....The following scene is a serious change of pace, as we see a Baroness completely unlike the one in our world. In addition to having a far less severe accent and no glasses, she has.....compassion. This is definitely one of those "very, very different" things about this world, that's for sure.
.....What I find interesting about this scene is Layla's enthusiasm towards Grunt. She practically drags him out of the room, and I seriously doubt that it's just because she's happy for the Baroness. (Methinks that Layla also wants a piece of Gruntlovin'..... ;))
.....Steeler has a classic look on his face as Layla says the word "beloved".
It's bad enough that he's on some other world recovering from a funky form of germ warfare, but now he's the Baroness' "beloved"? Girls, take note: if you suddenly show an overt interest in a guy, you can make him squirm like this, too. :)
.....All joking aside, the Baroness acts completely out of character, smiling with tear-streaked eyes at the sight of Steeler.
The payoff comes, however, when the Baroness admits that, at least on this world, she's a member of the Resistance (and, one would presume, has been a double agent since the days of the Joe/Cobra war). It's certainly an interesting detail, given this quote from her original filecard: "'Her [the Baroness'] main weakness is in the division of her loyalty between COBRA Commander and Destro. Her chief strength would seem to lie in her ability to play them against each other.'" We saw this previously with the Baroness back in MASS when she played the two off each other, in effect causing the disruption (Destro's assumption of command in "A Stake in the Serpent's Heart") that made it much easier for the Joes to win the day. And, more recently, the Baroness helped the Joes defeat Cobra Commander in "The Phantom Brigade" as a matter of "job security". But this episode asks (quite fittingly), "What If...?" While the question was never answered (although one has to wonder if the Baroness was Sunbow's first choice to fall for Mainframe in the classic Season 2 episode, "Computer Complications"), it's a weighty idea in an episode loaded with them.
.....The closing scene of Act 2 is certainly designed to provide a kick in the action meter, and quite possibly filler (especially since Cobra Commander's torture methods could have easily skipped the "painful energy net" stage), but it does its job well. Although we again get a snake reference in one of Cobra's devices, this one reinforces the artifical nature of the world as controlled by Cobra. Also, Cobra Commander again makes like the '80s cartoon villain he is, and uses big words when he's pissed. Today's word: poppycock. ;)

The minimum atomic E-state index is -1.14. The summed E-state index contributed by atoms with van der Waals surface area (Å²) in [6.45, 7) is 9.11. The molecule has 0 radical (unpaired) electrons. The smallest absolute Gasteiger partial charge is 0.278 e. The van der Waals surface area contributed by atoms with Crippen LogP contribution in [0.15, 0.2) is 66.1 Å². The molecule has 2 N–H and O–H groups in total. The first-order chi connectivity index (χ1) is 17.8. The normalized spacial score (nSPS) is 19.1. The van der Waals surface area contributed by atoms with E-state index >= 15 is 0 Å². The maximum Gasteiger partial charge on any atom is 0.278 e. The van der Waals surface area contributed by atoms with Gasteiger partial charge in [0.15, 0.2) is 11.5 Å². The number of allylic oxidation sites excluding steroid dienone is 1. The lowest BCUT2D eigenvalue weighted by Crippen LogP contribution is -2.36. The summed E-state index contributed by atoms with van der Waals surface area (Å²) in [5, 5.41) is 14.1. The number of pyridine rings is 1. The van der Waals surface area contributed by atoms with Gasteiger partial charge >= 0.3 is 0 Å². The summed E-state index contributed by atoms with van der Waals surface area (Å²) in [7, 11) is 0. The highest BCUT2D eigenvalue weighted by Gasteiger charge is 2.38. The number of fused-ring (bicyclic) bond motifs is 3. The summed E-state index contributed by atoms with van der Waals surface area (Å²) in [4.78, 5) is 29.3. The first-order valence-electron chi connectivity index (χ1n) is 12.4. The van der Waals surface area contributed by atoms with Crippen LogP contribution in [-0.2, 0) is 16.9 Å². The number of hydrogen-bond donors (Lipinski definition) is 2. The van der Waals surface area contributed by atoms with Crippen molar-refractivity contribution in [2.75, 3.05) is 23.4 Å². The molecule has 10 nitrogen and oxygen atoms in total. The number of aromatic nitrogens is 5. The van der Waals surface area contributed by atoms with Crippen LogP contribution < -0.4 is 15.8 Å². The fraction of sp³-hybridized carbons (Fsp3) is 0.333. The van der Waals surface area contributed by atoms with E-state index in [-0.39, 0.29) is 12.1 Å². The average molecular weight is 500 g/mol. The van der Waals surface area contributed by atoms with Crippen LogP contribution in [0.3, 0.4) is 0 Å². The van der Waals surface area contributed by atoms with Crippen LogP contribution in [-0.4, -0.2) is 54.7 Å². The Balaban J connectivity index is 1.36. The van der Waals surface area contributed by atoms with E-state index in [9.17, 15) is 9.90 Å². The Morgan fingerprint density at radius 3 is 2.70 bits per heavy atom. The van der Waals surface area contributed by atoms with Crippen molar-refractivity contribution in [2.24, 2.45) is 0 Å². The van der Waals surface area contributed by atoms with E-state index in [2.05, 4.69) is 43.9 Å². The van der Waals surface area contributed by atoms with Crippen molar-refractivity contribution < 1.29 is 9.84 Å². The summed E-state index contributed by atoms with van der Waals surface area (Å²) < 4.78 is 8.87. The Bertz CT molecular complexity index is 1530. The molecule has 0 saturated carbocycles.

.....Act 3 begins with even more action, as we get another look in on the continuing escape of Flint, Barbecue, and Airtight (a chase which by now is screaming "filler"). Of course, the chase (which seems oddly insignificant for an episode of G.I. Joe) is given a somewhat merciful end as the three end up getting caught in Destro's Parasite Matrix (the Destro in the "normal" world never had it this easy, that's for sure). A funny moment occurs when they finally lose the FANGs......only to run into the squadron of Rattlers led by the A.V.A.C. Air Patrol Leader. Oops.
.....There's a big animation goof in the next scene as the Cobra who gives Cobra Commander the note about Destro's new "guests" turns into a Cobra Officer in one shot, and reverts back to being a lowly Cobra as ol' Chrome Cheeks throws him out.
The animation as Cobra Commander begins his temper tantrum in terribly choppy, and lacking the in-between frames necessary to make it look anywhere near realistic, indicating a likely error in photography (the source of some 90% of all errors in Sunbow cartoons I'd guess, both before and after the re-takes). The traditional end-of-episode CC abuse continues as Footloose manages to get his boa to fly through the window and grab onto the Commander. Again I must say that Cobra got lucky in this world, because Cobra Commander is still a geek.
.....Pure luck ensues as Cobra Commander manages to destroy to power console for both the snakes and the manacles, but it's Act 3, after all. Time to get things moving, and all that. Lady Jaye gets in one good kick, though, as she jumps through the window.
Ouch. #o Another quick scene change (the Sunbow trademark-screw MTV, it's Sunbow who killed the American attention span!) brings us back to the Baroness, who's dealing with the "We're from another world" speech with the same level of skepticism as Cobra Commander. (Big "duh" on that.) Steeler's tattoo (a detail that's particularly eerie when you consider the fact that it's located exactly where Shipwreck's tattoo is-was Sunbow considering allowing Shipwreck to be written out of the series?) convinces her otherwise, and her hopes are again shattered. The moment is handled well, as the Baroness' pain is honest and heartfelt.